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  3. I am a Christian because Jesus has proved Himself real to me over and over and over and over again. He has given me a new heart that loves Him, loves people and trusts His sacrifice on the cross, not my own works. I am a Christian because it is THE WAY. Instead of leaving us with a hundred choices and no way of knowing which to choose, Jesus said, “I am the way, the truth and the life, and no man comes to the Father except through me.” So I have chosen to follow the only true way to the only true life.

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  4. I get this question a lot, myself. I guess people expect me to have some thermonuclear warhead of an apologetics response. My actual response is an article in progress. If I were to sum it up, though, I’d say that I’m a Christian because Christianity is true at the second level, the one where we stop arguing about the historicity of the Exodus or whether Ur really was of the Chaldeas in Abraham’s time and ask what the Bible says about us and the world. That, of course, is one of the things that makes me suspect that the Bible is correct at the first level too.

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  5. I am a Christian because a miraculous thing happened when the Son of Man realized he was the Son of God. How awe-inspiring is it to think on a young Jewish boy, son of a poor carpenter, realizing that the Divine was in him? I’m blown away that we know so little of his personal journey–nothing at all from 12 to 30–but what is shared about his brief career has had the power to change the course of history. I, too, Sarah, am a Jesus-follower wanting “to get it.” So, too, did a wise man sitting under a tree in India. I continue to quest. You’re a welcome milepost on the journey.

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  6. I went through a period of my life where I actively denied that I was a Christian. That was a lie. I don’t know why I wasn’t called on it by the people who knew me. I was extremely hurt and blamed God for my hurt. That’s convenient isn’t it because God is supposed to be in control of everything. What I wasn’t thinking about is that if God controlled us completely we would be automatons and have no choices in life. We would never grow and therefore never be closer to him/her. I could relate my salvation experience but I think what happened in the years after has been more significant. I’m still a Christian because God keeps pulling me back to him. It fells almost like a fingernail scratching on my heart or that sore you get on the roof of your mouth that you can’t stop messing with. He/she is just always there and I can’t not be aware of that presence. I can choose not to follow it but that just makes the scratching worse.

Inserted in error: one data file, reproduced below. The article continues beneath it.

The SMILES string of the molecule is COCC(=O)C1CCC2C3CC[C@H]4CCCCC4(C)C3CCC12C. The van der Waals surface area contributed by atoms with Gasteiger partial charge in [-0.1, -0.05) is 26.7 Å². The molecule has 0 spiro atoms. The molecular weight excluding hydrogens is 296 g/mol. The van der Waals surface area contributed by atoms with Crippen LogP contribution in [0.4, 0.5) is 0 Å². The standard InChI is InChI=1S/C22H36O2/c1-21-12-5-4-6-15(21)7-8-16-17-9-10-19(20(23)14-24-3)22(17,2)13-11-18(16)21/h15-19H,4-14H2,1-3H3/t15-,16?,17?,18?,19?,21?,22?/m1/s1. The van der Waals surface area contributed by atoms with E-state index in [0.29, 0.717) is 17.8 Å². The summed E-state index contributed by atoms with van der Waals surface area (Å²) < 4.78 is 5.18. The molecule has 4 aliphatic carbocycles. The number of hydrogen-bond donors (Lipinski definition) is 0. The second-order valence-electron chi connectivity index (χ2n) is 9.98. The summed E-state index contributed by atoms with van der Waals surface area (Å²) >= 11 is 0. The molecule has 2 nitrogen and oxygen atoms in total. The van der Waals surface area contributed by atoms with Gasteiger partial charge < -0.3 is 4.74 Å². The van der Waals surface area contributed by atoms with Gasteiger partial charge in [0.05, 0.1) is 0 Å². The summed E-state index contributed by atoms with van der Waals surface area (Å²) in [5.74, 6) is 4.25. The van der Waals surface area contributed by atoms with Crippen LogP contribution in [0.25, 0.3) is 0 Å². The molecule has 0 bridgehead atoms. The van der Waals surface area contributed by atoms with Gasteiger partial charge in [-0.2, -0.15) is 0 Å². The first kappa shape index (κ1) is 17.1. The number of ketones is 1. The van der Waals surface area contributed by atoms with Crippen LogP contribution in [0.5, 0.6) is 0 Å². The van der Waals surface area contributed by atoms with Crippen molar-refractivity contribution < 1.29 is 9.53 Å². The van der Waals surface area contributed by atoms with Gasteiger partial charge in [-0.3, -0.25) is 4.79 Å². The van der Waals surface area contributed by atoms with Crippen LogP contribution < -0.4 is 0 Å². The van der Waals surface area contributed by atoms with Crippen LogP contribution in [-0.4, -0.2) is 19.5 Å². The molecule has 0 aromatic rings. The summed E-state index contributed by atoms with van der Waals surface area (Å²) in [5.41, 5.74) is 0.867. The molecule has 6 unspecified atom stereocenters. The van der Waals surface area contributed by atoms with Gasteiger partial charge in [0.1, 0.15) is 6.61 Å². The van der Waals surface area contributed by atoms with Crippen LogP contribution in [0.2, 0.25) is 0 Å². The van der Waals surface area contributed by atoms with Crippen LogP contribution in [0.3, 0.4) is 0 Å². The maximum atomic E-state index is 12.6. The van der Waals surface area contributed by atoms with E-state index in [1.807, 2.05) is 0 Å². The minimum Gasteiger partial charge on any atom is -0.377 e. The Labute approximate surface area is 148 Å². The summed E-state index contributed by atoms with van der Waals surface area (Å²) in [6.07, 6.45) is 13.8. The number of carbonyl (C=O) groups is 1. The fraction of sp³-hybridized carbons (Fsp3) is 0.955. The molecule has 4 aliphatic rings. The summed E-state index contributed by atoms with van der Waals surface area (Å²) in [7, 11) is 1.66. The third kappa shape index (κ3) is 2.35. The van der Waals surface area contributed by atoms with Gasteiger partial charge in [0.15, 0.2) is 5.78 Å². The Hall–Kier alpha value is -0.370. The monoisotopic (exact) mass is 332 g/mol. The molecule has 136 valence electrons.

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  7. Why am I a Christian? I have pondered this question, too. Yes, I am a product of my environment and my upbringing (sorta) but there is more to it than that. Let me explain the sorta. I was born and raised in a Roman Catholic family. I went to 10 years of Catholic schools. If anyone could be considered “indoctrinated” that would have been me. But somewhere along the line I started asking questions. Some of the things I was being told about my faith didn’t make sense to me. At the encouragement of one of my church’s priests I began attending other denomination’s services (shocking behavior for a Catholic priest in the 70’s). I now attend a non-denominational Christian Church and, like you, call myself a follower of Christ. I don’t like being associated with some others who call themselves Christian but go with it sometimes just for ease.

    My life has not been a bed of roses. I have had trials like you wouldn’t believe. But I know, beyond a shadow of a doubt, that through it all Jesus has been walking by my side. I would not have made it this far without Him. I am a Christian because of His love and grace and mercy. I am a Christian because of His sacrifice for me. I am a Christian because believing in Him is the very essence of me, I am nothing without Him. I am a Christian because Jesus loves me.

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  8. I like your blog Sarah but must say I was a bit surprised to read this post from you. As we share the same first name, I see we don’t share your view on religion. See, I’ve never understood the fascination or need to be in any religion. It might have something to do with the fact that my family isn’t religious. Never having been religious I’ve never had the need to believe in anything supernatural. Even when things have gone horribly wrong and I have felt like there must be some reason for what has happened, I’ve never even thought that a God could ease my pain. In a way, not to be disrespectful, I feel believing in something greater than what my own eyes can see, seems like a weakness. Like seeking help and reassurance from something that, I believe, no one has any proof of even existing, feels like you are too weak to face the harsh reality. I’m not saying it isn’t right to belive, if being a Christian makes you happy. Or that if religion is something that a person needs to survive the world. But if something unacceptable happens due to people being in a religion, I can’t understand that and certainly don’t accept that. In my mind religion, and I don’t just mean Christianity I mean every religion, does cause more unhappiness than happiness in the world.
    So anyway, what I am trying to say is that I am one of the many millions of unreligious people, who is living proof that you can live without a religion. And in a way even better since you have no obligations that a religion might require from you. I feel like without a God in my life I can enjoy my life as the person I am and figure out what is right for me and what is not. Without religion I can be myself not a part of a group. And I feel much stronger that way.
    So I will end by saying: I am ME.